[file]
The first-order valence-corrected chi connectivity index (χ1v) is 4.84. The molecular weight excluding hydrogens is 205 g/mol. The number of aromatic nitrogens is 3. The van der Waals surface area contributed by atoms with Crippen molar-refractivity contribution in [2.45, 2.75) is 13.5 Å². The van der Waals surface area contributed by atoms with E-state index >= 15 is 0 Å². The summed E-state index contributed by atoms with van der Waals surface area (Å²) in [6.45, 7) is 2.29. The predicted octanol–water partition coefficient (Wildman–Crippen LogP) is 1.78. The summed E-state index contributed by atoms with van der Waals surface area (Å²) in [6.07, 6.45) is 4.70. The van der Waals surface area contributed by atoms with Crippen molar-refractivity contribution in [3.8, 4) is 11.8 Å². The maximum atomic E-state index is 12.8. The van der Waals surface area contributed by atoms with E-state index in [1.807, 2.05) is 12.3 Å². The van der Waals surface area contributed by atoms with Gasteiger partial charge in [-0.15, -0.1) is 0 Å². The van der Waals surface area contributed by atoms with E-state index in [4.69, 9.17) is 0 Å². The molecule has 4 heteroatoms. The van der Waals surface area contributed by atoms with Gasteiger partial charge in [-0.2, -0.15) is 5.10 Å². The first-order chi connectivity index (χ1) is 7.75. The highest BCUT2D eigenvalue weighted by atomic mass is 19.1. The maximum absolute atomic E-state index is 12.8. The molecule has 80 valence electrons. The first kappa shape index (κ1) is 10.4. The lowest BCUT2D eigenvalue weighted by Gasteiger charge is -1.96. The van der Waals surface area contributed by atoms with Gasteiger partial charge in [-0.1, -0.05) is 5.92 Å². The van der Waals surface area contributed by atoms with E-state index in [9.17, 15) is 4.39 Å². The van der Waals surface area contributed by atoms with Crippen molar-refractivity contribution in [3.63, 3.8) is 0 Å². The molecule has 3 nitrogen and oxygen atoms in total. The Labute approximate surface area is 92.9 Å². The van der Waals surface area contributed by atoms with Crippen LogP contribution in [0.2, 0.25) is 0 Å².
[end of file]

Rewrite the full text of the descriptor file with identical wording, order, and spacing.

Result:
The first-order valence-corrected chi connectivity index (χ1v) is 4.84. The molecular weight excluding hydrogens is 205 g/mol. The number of aromatic nitrogens is 3. The van der Waals surface area contributed by atoms with Crippen molar-refractivity contribution in [2.45, 2.75) is 13.5 Å². The van der Waals surface area contributed by atoms with E-state index >= 15 is 0 Å². The summed E-state index contributed by atoms with van der Waals surface area (Å²) in [6.45, 7) is 2.29. The predicted octanol–water partition coefficient (Wildman–Crippen LogP) is 1.78. The summed E-state index contributed by atoms with van der Waals surface area (Å²) in [6.07, 6.45) is 4.70. The van der Waals surface area contributed by atoms with Crippen molar-refractivity contribution in [3.8, 4) is 11.8 Å². The maximum atomic E-state index is 12.8. The van der Waals surface area contributed by atoms with E-state index in [1.807, 2.05) is 12.3 Å². The van der Waals surface area contributed by atoms with Gasteiger partial charge in [-0.15, -0.1) is 0 Å². The van der Waals surface area contributed by atoms with E-state index in [4.69, 9.17) is 0 Å². The molecule has 4 heteroatoms. The van der Waals surface area contributed by atoms with Gasteiger partial charge in [-0.2, -0.15) is 5.10 Å². The first-order chi connectivity index (χ1) is 7.75. The highest BCUT2D eigenvalue weighted by atomic mass is 19.1. The maximum absolute atomic E-state index is 12.8. The molecule has 80 valence electrons. The first kappa shape index (κ1) is 10.4. The lowest BCUT2D eigenvalue weighted by Gasteiger charge is -1.96. The van der Waals surface area contributed by atoms with Gasteiger partial charge in [-0.1, -0.05) is 5.92 Å². The van der Waals surface area contributed by atoms with E-state index in [9.17, 15) is 4.39 Å². The van der Waals surface area contributed by atoms with Crippen molar-refractivity contribution in [3.63, 3.8) is 0 Å². The molecule has 3 nitrogen and oxygen atoms in total. The Labute approximate surface area is 92.9 Å². The van der Waals surface area contributed by atoms with Crippen LogP contribution in [0.2, 0.25) is 0 Å².